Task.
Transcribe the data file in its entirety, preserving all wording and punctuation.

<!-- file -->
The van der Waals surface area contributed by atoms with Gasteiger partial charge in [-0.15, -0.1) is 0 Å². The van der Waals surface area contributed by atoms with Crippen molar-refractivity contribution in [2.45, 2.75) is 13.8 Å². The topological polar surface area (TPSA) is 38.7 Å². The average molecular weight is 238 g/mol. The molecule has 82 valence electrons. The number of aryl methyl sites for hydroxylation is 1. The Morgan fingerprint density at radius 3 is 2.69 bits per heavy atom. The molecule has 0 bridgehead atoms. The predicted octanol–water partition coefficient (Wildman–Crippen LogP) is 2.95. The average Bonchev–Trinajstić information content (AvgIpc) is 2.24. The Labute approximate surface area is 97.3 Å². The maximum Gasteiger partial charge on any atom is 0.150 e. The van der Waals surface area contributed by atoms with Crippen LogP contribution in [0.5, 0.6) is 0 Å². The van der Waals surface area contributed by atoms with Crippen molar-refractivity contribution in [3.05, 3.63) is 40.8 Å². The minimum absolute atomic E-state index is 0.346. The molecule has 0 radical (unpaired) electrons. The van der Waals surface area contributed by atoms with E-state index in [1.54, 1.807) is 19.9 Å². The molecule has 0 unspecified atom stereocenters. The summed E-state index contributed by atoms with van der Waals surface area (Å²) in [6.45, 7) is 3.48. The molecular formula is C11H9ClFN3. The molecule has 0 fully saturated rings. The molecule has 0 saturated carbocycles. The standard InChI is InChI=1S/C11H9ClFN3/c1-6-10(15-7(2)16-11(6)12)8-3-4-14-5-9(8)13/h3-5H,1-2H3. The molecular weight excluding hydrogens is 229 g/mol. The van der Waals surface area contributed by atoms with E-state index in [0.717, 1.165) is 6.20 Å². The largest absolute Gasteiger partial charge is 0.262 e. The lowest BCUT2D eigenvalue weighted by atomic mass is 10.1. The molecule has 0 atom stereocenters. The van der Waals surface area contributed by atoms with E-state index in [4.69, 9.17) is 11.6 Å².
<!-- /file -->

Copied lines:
The van der Waals surface area contributed by atoms with Gasteiger partial charge in [-0.15, -0.1) is 0 Å². The van der Waals surface area contributed by atoms with Crippen molar-refractivity contribution in [2.45, 2.75) is 13.8 Å². The topological polar surface area (TPSA) is 38.7 Å². The average molecular weight is 238 g/mol. The molecule has 82 valence electrons. The number of aryl methyl sites for hydroxylation is 1. The Morgan fingerprint density at radius 3 is 2.69 bits per heavy atom. The molecule has 0 bridgehead atoms. The predicted octanol–water partition coefficient (Wildman–Crippen LogP) is 2.95. The average Bonchev–Trinajstić information content (AvgIpc) is 2.24. The Labute approximate surface area is 97.3 Å². The maximum Gasteiger partial charge on any atom is 0.150 e. The van der Waals surface area contributed by atoms with Crippen LogP contribution in [0.5, 0.6) is 0 Å². The van der Waals surface area contributed by atoms with Crippen molar-refractivity contribution in [3.05, 3.63) is 40.8 Å². The minimum absolute atomic E-state index is 0.346. The molecule has 0 radical (unpaired) electrons. The van der Waals surface area contributed by atoms with E-state index in [1.54, 1.807) is 19.9 Å². The molecule has 0 unspecified atom stereocenters. The summed E-state index contributed by atoms with van der Waals surface area (Å²) in [6.45, 7) is 3.48. The molecular formula is C11H9ClFN3. The molecule has 0 fully saturated rings. The molecule has 0 saturated carbocycles. The standard InChI is InChI=1S/C11H9ClFN3/c1-6-10(15-7(2)16-11(6)12)8-3-4-14-5-9(8)13/h3-5H,1-2H3. The molecular weight excluding hydrogens is 229 g/mol. The van der Waals surface area contributed by atoms with E-state index in [0.717, 1.165) is 6.20 Å². The largest absolute Gasteiger partial charge is 0.262 e. The lowest BCUT2D eigenvalue weighted by atomic mass is 10.1. The molecule has 0 atom stereocenters. The van der Waals surface area contributed by atoms with E-state index in [4.69, 9.17) is 11.6 Å².